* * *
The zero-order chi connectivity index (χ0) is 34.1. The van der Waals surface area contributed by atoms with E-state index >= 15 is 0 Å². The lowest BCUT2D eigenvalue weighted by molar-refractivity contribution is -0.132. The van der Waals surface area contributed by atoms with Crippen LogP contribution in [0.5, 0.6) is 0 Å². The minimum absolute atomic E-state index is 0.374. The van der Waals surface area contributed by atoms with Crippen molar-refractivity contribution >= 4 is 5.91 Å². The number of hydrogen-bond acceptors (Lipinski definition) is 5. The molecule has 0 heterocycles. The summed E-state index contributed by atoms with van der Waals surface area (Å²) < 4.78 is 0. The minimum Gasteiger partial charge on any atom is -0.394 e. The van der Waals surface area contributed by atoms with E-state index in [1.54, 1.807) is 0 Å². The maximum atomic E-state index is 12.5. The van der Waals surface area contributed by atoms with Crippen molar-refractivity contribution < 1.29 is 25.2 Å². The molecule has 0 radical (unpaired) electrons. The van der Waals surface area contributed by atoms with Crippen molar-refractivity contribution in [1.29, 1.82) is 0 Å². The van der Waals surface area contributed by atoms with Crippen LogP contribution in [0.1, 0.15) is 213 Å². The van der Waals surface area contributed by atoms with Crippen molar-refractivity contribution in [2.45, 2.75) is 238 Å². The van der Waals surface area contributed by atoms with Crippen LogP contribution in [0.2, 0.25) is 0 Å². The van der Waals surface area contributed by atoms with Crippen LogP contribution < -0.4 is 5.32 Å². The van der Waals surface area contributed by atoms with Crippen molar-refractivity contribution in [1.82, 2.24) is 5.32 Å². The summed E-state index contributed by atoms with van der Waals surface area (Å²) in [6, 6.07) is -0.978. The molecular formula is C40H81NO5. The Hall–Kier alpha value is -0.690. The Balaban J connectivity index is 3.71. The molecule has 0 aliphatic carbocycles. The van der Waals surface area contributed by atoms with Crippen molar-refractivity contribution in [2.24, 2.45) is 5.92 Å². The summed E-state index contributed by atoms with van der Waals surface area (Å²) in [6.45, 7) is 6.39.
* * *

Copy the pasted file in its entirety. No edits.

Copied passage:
The zero-order chi connectivity index (χ0) is 34.1. The van der Waals surface area contributed by atoms with E-state index >= 15 is 0 Å². The lowest BCUT2D eigenvalue weighted by molar-refractivity contribution is -0.132. The van der Waals surface area contributed by atoms with Crippen LogP contribution in [0.5, 0.6) is 0 Å². The minimum absolute atomic E-state index is 0.374. The van der Waals surface area contributed by atoms with Crippen molar-refractivity contribution >= 4 is 5.91 Å². The number of hydrogen-bond acceptors (Lipinski definition) is 5. The molecule has 0 heterocycles. The summed E-state index contributed by atoms with van der Waals surface area (Å²) < 4.78 is 0. The minimum Gasteiger partial charge on any atom is -0.394 e. The van der Waals surface area contributed by atoms with E-state index in [1.54, 1.807) is 0 Å². The maximum atomic E-state index is 12.5. The van der Waals surface area contributed by atoms with Crippen molar-refractivity contribution < 1.29 is 25.2 Å². The molecule has 0 radical (unpaired) electrons. The van der Waals surface area contributed by atoms with Crippen molar-refractivity contribution in [1.29, 1.82) is 0 Å². The van der Waals surface area contributed by atoms with Crippen LogP contribution in [0.1, 0.15) is 213 Å². The van der Waals surface area contributed by atoms with Crippen molar-refractivity contribution in [2.45, 2.75) is 238 Å². The van der Waals surface area contributed by atoms with Crippen LogP contribution in [0.2, 0.25) is 0 Å². The van der Waals surface area contributed by atoms with Crippen LogP contribution < -0.4 is 5.32 Å². The van der Waals surface area contributed by atoms with Crippen molar-refractivity contribution in [1.82, 2.24) is 5.32 Å². The summed E-state index contributed by atoms with van der Waals surface area (Å²) in [6, 6.07) is -0.978. The molecular formula is C40H81NO5. The Hall–Kier alpha value is -0.690. The Balaban J connectivity index is 3.71. The molecule has 0 aliphatic carbocycles. The van der Waals surface area contributed by atoms with Crippen molar-refractivity contribution in [2.24, 2.45) is 5.92 Å². The summed E-state index contributed by atoms with van der Waals surface area (Å²) in [6.45, 7) is 6.39.